Ninth Circuit Hears Arizona SB 1070 Arguments

By Laura Strachan, Esq. on November 02, 2010 | Last updated on March 21, 2019

Arizona's controversial and highly publicized immigration law, SB 1070, now has some explaining to do. The polarizing law, which critics say would legalize racial profiling, was argued at the Ninth Circuit in San Francisco on Monday. The three-judge panel heard arguments for and against the constitutionality of the Arizona immigration law, and whether federal authority prevents the state from taking action, reports The New York Times.

Arizona Governor Jan Brewer's legal team is appealing the decision that suspended many parts of the law one day before it was supposed to take effect earlier this year. The SB 1070 arguments begin just one day before Brewer seeks election for her first full term as Arizona Governor. The primary focus of the current SB 1070 arguments looks at whether a state can take it upon itself to enforce immigration laws.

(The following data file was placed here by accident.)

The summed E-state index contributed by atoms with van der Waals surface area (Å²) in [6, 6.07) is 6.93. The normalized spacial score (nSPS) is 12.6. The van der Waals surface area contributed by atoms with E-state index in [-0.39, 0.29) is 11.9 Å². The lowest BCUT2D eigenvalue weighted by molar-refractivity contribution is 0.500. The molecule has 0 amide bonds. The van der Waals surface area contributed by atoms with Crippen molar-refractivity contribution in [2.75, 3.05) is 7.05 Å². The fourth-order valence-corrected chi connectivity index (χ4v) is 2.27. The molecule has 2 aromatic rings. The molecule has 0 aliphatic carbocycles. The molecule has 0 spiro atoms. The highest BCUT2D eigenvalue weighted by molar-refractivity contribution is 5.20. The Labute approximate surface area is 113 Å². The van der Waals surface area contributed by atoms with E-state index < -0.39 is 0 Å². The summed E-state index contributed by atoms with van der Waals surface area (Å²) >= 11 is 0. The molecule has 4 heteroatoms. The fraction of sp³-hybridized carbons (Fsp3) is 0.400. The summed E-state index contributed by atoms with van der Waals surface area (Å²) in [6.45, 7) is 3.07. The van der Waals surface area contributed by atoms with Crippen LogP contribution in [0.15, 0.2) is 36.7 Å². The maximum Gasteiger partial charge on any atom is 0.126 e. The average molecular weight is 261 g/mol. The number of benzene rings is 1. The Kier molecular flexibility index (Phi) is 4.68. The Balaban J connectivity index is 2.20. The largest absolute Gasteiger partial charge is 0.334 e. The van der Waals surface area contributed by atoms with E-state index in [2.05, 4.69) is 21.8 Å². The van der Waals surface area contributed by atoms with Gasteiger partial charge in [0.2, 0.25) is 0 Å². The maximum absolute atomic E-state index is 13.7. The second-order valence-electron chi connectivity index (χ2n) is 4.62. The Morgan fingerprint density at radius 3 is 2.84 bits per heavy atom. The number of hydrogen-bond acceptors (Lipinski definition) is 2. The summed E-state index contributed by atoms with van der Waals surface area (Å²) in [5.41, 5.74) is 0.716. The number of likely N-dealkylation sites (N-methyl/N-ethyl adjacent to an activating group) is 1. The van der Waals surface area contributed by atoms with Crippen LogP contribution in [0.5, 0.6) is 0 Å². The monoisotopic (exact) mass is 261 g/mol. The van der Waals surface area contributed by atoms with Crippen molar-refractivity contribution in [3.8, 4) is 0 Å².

One of the more controversial aspects of SB 1070 is the power the law gives to local law enforcement officials to hold suspects until their immigration status could be determined. Much of the questioning during arguments centered on whether the law creates a slippery slope for enforcement by Arizona police officers. Arizona argued that illegal immigrants were overwhelming Arizona's "health care systems, schools, and prisons." In the end, solutions to the problem must still work within the legal framework.

Reuters reports that public opinion may favor the Arizona immigration law: "Polls show a majority of Americans favor the Arizona statute, but opinions are sharply divided on the law and what to do about some 11 million illegal immigrants in the country." Brewer has said she is willing to take SB1070 to the Supreme Court, if necessary, The Times reports.

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